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Biomed Imaging Interv J 2008; 4(1):e3
doi: 10.2349/biij.4.1.e3
© 2008 Biomedical Imaging and Intervention Journal


PDF version Case Report

Glioblastoma multiforme: a rare manifestation of extensive liver and bone metastases

MC Robert*, MBBS, FRCR, MRad, ML Wastie, FRCR, FRCP

Department of Biomedical Imaging (Radiology), Faculty of Medicine, University of Malaya, Kuala Lumpur, Malaysia

Abstract

Glioblastoma multiforme (GBM) is the most aggressive form of primary brain tumours known collectively as gliomas. Gliomas are graded by their microscopic appearance. As a rule, their behaviour can be predicted from histology: Grade I (pilocytic astrocytomas) and Grade II (benign astrocytomas) tumours are of low grade and grow slowly over many years. Grade IV tumours (GBM) are the most aggressive and, unfortunately, also the most common in humans, growing rapidly, invading and altering brain function. These tumours arise from the supporting glial cells of the brain during childhood and in adulthood.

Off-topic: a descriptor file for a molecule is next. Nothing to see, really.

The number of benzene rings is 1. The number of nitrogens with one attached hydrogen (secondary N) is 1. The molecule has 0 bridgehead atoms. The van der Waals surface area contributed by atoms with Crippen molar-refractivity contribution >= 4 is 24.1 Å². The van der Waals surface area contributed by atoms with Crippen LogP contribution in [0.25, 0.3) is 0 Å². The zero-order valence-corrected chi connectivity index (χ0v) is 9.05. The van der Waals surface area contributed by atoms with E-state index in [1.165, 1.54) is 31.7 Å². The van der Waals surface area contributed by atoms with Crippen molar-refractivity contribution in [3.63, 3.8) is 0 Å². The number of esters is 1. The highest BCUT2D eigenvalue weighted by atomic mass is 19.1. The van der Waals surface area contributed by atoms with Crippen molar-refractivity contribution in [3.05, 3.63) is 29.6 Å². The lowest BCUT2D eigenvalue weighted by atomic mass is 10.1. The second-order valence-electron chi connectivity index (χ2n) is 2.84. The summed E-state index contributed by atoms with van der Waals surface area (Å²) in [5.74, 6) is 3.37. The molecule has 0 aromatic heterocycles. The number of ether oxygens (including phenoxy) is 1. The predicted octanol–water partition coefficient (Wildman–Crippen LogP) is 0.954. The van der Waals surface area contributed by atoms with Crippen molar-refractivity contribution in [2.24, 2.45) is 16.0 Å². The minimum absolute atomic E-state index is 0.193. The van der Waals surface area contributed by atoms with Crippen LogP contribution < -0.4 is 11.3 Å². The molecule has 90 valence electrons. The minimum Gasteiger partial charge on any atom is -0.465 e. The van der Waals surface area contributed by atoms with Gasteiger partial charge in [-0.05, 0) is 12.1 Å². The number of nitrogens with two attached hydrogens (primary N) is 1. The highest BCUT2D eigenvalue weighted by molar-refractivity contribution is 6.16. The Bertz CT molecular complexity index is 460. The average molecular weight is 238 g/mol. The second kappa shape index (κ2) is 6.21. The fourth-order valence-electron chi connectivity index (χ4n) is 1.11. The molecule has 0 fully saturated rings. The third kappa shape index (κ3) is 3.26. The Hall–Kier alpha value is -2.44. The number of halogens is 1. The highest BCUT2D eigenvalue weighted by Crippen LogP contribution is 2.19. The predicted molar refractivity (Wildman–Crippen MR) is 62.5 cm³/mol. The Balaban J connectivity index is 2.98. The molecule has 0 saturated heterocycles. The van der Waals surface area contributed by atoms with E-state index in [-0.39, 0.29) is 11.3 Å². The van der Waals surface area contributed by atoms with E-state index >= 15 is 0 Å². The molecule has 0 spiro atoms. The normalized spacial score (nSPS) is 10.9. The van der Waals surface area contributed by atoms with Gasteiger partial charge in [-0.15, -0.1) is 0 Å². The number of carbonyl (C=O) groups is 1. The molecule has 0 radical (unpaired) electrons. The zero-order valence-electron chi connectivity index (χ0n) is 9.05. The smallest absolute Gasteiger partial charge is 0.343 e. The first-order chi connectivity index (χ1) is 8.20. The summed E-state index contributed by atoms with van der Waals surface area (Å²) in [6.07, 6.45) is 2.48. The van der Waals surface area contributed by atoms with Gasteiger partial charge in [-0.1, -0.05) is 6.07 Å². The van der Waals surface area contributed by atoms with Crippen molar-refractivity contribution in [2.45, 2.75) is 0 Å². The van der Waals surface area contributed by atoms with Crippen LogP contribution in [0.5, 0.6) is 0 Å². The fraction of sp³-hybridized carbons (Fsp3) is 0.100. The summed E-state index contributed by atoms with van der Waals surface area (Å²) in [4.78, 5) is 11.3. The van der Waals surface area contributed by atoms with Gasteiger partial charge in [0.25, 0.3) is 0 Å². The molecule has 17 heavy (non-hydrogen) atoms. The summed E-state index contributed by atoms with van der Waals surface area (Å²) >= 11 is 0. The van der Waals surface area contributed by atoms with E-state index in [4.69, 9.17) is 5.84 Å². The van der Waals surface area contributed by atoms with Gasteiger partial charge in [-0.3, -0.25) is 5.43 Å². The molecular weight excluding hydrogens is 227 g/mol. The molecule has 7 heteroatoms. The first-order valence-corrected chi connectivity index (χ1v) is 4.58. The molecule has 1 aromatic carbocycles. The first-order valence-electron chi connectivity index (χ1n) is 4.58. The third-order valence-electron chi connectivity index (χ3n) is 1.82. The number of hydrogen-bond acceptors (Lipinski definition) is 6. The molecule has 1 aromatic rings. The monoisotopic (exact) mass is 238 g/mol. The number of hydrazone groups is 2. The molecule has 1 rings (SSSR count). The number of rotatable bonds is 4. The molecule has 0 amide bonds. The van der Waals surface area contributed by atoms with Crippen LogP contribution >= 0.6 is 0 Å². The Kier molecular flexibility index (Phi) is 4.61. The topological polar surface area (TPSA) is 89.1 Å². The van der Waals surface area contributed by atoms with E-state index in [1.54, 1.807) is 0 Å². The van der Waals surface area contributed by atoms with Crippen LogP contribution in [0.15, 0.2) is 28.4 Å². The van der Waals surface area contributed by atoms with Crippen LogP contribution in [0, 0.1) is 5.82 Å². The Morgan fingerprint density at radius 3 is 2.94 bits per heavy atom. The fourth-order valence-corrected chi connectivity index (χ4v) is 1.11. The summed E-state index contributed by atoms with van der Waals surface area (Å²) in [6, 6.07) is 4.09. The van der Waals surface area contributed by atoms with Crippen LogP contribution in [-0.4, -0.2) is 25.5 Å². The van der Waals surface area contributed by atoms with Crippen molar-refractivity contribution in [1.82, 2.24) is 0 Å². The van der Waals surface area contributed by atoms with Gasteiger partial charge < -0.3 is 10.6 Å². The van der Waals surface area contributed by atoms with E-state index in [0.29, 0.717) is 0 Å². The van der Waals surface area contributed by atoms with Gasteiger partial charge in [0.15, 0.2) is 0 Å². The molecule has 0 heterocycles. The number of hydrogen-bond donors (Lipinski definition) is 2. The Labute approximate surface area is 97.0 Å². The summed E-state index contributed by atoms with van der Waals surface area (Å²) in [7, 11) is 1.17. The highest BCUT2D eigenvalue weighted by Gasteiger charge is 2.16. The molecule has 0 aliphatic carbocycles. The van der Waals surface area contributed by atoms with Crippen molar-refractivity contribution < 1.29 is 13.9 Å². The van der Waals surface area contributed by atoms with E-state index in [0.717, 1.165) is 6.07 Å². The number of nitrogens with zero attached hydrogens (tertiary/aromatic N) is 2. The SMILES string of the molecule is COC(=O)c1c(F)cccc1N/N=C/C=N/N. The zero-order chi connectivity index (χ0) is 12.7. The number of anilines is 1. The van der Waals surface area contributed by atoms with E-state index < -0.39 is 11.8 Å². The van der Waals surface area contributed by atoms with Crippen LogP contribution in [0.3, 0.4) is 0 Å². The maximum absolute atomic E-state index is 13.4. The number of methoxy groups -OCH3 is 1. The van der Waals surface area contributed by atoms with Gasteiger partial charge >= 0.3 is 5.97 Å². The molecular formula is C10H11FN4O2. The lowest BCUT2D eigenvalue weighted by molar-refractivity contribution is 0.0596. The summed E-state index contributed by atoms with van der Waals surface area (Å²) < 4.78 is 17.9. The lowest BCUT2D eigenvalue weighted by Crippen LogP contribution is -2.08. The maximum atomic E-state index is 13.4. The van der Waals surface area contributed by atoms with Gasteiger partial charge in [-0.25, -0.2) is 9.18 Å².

These growths do not spread throughout the body like other forms of cancer, but cause symptoms by invading the brain. Untreated GBMs are rapidly lethal. Most patients with GBM die of their disease in less than a year and none have long term survival.

Extracranial metastases from GBM are extremely rare, with a reported frequency of only 0.44% because of the absence of lymphatics in the brain and the difficulty of tumours to penetrate blood vessels. A case of glioblastoma multiforme with the rare features of extensive liver and bone metastases is presented in this paper. � 2008 Biomedical Imaging and Intervention Journal. All rights reserved.

Keywords: Glioblastoma multiforme, GBM, extracranial metastases, glioma

Introduction

Gliomas are malignant brain tumours of glial cells growing along white matter tracts. Glioblastoma multiforme (GBM) is the most aggressive form of these primary brain tumours, which usually arise de novo or may develop from lower grade gliomas after many years. Distinct genetic alterations in GBM cases have been identified but as a rule there is no familial history. The peak age of presentation is in late adult life. Reported series from the USA give an incidence of approximately 20,000 cases of GBM per year.